Common in Valencian restaurants, grilled cuttlefish is an easy-to-prepare starter that is especially appreciated as an appetizer for paellas.
It is in its condiments where we find a little more preparation, this is because a dressing called Mery sauce is usually poured on top of the cuttlefish, made with fresh garlic, parsley, lemon juice, salt and oil, crushed in a ceramic mortar and wooden pestle.
Small but delicious, battered squid are a small seafood delicacy typical in Spanish bars, whether as a tapa or a starter for paellas.
They are usually served on a large plate, accompanied by a lemon wedge. That we squeeze above above above.
If there is a dish that every Spaniard can associate as a starter before a meal, it would be meatballs made of desalted cod, boiled potato, egg, paprika, parsley, and in some maritime towns with a touch of cinnamon.
Typical tapas from the cabin during Holy Marinera Week. They are served on a plate, accompanied with a mortar and pestle with aioli. ( garlic oil)
There is no more classic starter on a Valencian table than a salted board, an assortment of salted products. It is usually composed of tuna mojama, pieces of ling roe and mullet, accompanied by some fried almonds.
Classic of Cabañal, it is commonly served as a tapa in the bars of the area, where it is appreciated and tasted with wines and some titaina.
Whether as a snack in a bar with friends or in a sandwich, battered squid, more popularly known as Roman-style squid, are a perfect starter choice for your paellas.
You can accompany them with mayonnaise, a lemon wedge or a homemade aioli sauce and enjoy between bites.
A starter synonymous with Spanish bar culture, patatas bravas are a very easy-to-make starter that we can prepare in advance of the paella.
The traditional Valencian way of serving them is to add aioli and paprika sprinkled on top of the potatoes. If we want a milder flavor we can use other less strong condiments such as mayonnaise and sometimes ketchup. In the same way, you can try one of their most traditional sauces, salsa brava, the classic Spanish sauce for this starter.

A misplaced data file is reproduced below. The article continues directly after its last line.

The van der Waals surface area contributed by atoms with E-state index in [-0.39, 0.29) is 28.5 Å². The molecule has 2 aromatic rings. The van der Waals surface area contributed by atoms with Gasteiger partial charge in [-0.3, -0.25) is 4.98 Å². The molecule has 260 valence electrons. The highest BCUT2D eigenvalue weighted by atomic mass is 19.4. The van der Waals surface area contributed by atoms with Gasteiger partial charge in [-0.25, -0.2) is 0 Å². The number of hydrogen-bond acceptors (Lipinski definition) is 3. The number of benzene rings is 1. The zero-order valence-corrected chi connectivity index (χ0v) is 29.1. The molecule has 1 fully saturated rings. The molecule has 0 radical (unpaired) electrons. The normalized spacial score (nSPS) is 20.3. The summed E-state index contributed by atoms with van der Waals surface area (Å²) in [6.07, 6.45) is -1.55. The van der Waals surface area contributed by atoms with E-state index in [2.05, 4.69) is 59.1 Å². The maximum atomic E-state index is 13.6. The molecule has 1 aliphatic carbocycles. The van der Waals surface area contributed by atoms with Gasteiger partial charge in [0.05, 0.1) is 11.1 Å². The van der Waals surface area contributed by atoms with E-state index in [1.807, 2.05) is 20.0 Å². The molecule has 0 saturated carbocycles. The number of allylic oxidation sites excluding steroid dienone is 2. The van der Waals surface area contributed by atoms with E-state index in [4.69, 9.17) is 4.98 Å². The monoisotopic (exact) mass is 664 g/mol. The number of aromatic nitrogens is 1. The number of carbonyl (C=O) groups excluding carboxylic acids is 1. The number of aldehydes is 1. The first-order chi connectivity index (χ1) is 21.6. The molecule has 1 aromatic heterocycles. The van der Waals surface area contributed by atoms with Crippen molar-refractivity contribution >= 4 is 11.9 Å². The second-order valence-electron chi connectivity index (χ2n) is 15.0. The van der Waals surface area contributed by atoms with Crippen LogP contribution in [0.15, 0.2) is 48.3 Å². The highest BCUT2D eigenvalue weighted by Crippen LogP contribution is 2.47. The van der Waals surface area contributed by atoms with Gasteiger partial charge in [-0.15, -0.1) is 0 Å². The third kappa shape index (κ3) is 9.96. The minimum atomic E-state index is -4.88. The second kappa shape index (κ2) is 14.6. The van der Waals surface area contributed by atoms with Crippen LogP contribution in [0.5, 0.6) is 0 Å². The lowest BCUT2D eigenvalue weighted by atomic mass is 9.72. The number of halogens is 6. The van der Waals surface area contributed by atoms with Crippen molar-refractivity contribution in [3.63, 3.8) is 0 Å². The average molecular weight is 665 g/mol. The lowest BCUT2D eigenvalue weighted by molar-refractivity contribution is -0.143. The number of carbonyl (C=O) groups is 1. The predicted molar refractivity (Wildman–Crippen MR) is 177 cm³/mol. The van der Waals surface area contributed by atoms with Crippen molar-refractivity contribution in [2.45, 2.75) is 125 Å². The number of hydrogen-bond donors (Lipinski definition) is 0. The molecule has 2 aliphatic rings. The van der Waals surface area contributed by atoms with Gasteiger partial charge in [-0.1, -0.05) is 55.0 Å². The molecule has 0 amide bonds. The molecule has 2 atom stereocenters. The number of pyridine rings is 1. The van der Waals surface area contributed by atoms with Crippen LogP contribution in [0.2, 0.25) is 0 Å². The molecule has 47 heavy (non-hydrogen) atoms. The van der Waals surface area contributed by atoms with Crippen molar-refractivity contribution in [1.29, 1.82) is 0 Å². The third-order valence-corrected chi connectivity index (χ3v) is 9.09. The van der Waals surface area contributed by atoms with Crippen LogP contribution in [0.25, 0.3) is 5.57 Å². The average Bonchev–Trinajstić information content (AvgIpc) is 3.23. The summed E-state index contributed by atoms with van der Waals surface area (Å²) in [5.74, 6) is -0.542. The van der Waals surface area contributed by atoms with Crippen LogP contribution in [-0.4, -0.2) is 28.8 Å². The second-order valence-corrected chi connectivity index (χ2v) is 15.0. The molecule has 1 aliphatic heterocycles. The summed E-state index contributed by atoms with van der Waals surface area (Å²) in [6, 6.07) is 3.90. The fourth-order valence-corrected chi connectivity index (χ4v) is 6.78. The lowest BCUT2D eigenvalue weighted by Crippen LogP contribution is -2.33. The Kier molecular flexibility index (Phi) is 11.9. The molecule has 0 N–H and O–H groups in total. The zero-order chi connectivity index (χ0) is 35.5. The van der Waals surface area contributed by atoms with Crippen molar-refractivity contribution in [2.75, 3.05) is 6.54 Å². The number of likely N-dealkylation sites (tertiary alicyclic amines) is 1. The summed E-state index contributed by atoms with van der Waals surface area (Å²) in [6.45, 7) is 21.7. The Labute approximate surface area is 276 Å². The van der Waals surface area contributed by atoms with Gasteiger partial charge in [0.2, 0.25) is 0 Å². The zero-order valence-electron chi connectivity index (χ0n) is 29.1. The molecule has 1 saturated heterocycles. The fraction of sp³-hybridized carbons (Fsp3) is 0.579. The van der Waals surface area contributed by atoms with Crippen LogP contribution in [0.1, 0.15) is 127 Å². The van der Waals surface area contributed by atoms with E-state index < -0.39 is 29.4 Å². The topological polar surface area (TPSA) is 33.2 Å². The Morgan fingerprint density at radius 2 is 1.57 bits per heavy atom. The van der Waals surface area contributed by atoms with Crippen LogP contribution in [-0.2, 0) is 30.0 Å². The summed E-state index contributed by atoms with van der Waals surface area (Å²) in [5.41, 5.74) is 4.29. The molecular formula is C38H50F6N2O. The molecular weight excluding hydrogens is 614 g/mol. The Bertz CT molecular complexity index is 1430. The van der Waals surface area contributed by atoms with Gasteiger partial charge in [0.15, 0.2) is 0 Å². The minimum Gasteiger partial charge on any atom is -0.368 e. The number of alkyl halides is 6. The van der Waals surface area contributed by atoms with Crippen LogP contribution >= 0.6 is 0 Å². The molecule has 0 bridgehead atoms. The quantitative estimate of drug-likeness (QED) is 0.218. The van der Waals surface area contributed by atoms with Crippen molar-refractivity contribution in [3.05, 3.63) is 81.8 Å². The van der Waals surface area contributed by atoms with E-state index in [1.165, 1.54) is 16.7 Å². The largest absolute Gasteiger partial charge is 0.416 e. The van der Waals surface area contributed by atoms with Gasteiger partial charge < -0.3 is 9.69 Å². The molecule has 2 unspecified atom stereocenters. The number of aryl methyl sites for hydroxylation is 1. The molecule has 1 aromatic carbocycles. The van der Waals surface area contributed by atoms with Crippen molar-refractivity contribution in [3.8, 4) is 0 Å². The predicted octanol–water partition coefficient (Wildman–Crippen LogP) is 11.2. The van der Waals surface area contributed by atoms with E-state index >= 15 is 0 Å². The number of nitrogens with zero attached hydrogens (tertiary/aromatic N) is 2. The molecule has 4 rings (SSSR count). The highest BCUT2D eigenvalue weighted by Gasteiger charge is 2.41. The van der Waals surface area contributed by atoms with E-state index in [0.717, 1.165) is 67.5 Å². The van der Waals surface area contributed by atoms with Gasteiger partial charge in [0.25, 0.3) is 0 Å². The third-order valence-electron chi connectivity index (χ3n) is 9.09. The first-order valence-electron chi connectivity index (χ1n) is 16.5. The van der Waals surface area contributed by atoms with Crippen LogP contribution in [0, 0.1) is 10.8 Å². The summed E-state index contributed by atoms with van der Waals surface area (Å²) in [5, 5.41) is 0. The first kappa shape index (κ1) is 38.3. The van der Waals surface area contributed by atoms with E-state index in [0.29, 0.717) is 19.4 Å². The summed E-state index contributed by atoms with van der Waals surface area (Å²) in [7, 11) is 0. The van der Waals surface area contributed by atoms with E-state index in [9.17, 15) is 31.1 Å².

We recommend, like some bars and restaurants that we have tried, to serve your patatas bravas in the most creative way using a small enameled paella pan.
Peanuts and olives
If our paella is among friends and family, one of the easiest and most grateful starters is the ones we can take with our hands without the need for cutlery and there is no greater starter synonymous with this type of meal than a plate of peanuts and olives.
We must keep in mind that how we serve cocoa or what variety of olives we use depends of personal preference: If we talk about peanuts, some prefer unpeeled cocoa or even inside its pod, like peanut of collaret, as for the olives,we accept almost any variety. They can also be served with some fries.
Potato omelette skewers
A dish par excellence for snacks in the garden or more personal parties, potato omelette can be prepared in a short time, making it easy to have a starter ready while the paella cooks.
We recommend a potato omelet, cut into cubes skewered on toothpicks, so there is no need for cutlery. You can also add extra ingredients in its preparation, such as onion.
Another typical recipe for bars and restaurants in Spain alike, garlic prawns are a perfect starter that allows us to prepare for similar paellas, such as a seafood paella or senyoret.
We recommend serving with a loaf of bread to soak up the broth that remains when we have finished eating the prawns.
If what you are looking for is the taste of the sea, you don't have to look any further with anchovies in vinegar, with stuffed olives, this small fish is a highly appreciated starter.
The traditional way of serving anchovies is with vinegar, the same one used to preserve it where it can be picked directly with a fork.